We, a Company of Contributors assembled at a complimentary dinner given in your honour by the Proprietors of the _People's Friend_, tender this Address as a token of our esteem for you as a man, and our admiration for you as a poet.  Unaided by birth or fortune, you have won distinction in many directions.  Your advocacy of Temperance in song and verse has made you the Laureate of the movement; your writings on Botany and Astronomy have been popular and stimulating; while your songs and poems have touched a chord in the heart of the Scottish people, the echo of which will not quickly die.  We congratulate you on your attainments, and earnestly trust that you may long be spared to add still further to the laurels you have so fairly won and nobly worn.

Tt is only tantamount to saying that Mr. Nicholson is modest as well as gifted, when I say that he struggled to find adequate erpression for his feelings, and that his words in acknowledgment were few and heartfelt.  He managed to introduce a beautiful poetic touch, however, in the colloquy between himself and "The Unwelcome Guest" (a recent poem of his, in which old age is introduced under that figure), in which he played the candid friend to himself with humorous insight.  So cleverly was it done, too, that the Editor's interjected query only served to emphasise its naturalness.  The veteran contributed an anecdote to the hilarity of the evening, which is so delightfully Scotch in its humour, that it must not be omitted.  An old farmer sitting by the fire was feeling over one of his fingers in a gingerly sort of way.  Says the guidwife, "What's the maitter wi' yer finger, guidman?"  "I think I hae gotten a skelf (_Anglice_-splinter) intill't," was the reply.  "I doot ye've been scartin' yer pow," was the merciless rejoinder - one of the species of candid compliments which it is the privilege of wives to pay.  Ere sitting down, Mr. Nicholson recited one of his own poems, "The Auld Hearthstane," in deep, heartfelt tones, an idyll of home fit to be placed side by side with "The Cottar's Saturday Night" and Nicoll's "Cosh Hearthstane." - _From the "People's Journal."_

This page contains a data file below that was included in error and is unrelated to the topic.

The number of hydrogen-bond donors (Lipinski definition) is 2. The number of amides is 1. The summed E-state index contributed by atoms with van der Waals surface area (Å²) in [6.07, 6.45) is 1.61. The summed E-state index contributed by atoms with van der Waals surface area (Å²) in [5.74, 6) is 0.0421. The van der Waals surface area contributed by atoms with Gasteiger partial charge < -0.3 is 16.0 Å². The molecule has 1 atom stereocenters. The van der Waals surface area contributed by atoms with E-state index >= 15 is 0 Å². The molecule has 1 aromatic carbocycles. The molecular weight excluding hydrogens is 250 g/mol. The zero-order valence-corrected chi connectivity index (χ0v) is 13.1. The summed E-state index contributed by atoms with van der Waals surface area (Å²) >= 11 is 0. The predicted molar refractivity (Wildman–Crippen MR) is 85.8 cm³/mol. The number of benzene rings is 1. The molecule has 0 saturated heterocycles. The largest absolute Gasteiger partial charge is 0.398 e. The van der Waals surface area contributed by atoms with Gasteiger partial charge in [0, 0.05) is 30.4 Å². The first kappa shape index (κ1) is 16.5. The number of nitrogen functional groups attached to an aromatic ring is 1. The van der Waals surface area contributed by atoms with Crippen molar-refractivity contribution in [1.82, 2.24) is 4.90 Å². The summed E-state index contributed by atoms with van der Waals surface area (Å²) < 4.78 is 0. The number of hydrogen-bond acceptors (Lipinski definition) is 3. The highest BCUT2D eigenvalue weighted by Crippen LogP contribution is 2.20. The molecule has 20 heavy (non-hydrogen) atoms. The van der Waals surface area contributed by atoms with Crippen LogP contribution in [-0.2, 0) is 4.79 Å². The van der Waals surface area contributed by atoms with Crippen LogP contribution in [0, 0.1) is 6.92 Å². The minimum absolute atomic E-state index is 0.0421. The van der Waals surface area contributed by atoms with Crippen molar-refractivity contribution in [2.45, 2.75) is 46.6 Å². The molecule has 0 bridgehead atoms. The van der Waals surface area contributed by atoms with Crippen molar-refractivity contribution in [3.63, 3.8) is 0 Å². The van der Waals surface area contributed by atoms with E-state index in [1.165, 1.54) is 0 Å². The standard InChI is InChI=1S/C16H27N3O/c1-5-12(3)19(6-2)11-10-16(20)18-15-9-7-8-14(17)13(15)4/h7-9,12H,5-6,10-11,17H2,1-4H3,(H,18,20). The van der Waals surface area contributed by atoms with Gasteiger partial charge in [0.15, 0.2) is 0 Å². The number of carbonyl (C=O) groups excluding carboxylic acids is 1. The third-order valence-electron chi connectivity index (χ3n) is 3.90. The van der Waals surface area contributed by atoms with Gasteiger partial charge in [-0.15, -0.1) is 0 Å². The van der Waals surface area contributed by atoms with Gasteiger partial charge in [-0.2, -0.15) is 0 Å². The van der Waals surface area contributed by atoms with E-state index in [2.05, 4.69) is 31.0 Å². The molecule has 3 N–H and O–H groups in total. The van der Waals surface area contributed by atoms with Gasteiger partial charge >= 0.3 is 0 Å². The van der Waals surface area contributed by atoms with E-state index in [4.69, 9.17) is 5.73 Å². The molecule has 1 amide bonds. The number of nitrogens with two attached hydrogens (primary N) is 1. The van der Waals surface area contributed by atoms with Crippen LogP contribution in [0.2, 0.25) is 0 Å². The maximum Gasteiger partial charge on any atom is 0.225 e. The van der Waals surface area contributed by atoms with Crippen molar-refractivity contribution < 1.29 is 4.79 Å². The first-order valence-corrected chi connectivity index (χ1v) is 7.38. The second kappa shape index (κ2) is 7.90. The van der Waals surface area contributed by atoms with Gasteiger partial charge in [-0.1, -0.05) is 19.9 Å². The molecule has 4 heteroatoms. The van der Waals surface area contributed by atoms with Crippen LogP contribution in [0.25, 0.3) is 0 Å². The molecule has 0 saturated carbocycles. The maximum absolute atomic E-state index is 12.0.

He did not seek the solitude
=Of hill, and wood, and gien,
Nor did he chant in accents rude
=His message unto men.
Where yon dark river ebbs and flows,
=And toilers work and throng
Around a thousand wheels-arose
=The magic of his song.

The glory of the midnight sky,
=The breath of noonday flowers,
The winds that through the woodland sigh,
=Each gave his soul new powers.
He sang of heaven, he sang of earth,
=How right redeems the wrong,
How evil unto good gives birth,
=How sorrow can make strong.

He sang the songs of infancy,
=The cheering songs of age,
And wild, sweet songs of liberty
=The bird sings in its cage.
And "living pictures" - from the past
=So sad, so true-sang he,
He sang of love that's made to last,
=Through doubt and poverty.

And still from out the crowd of masts,
=And noise of groaning wheels,
And shadows of the engine blasts,
=And strife of flying reels,
There cometh forth that singer's song,
=A song that's old and new,
And best in all that makes it strong,
=And strong because it's true.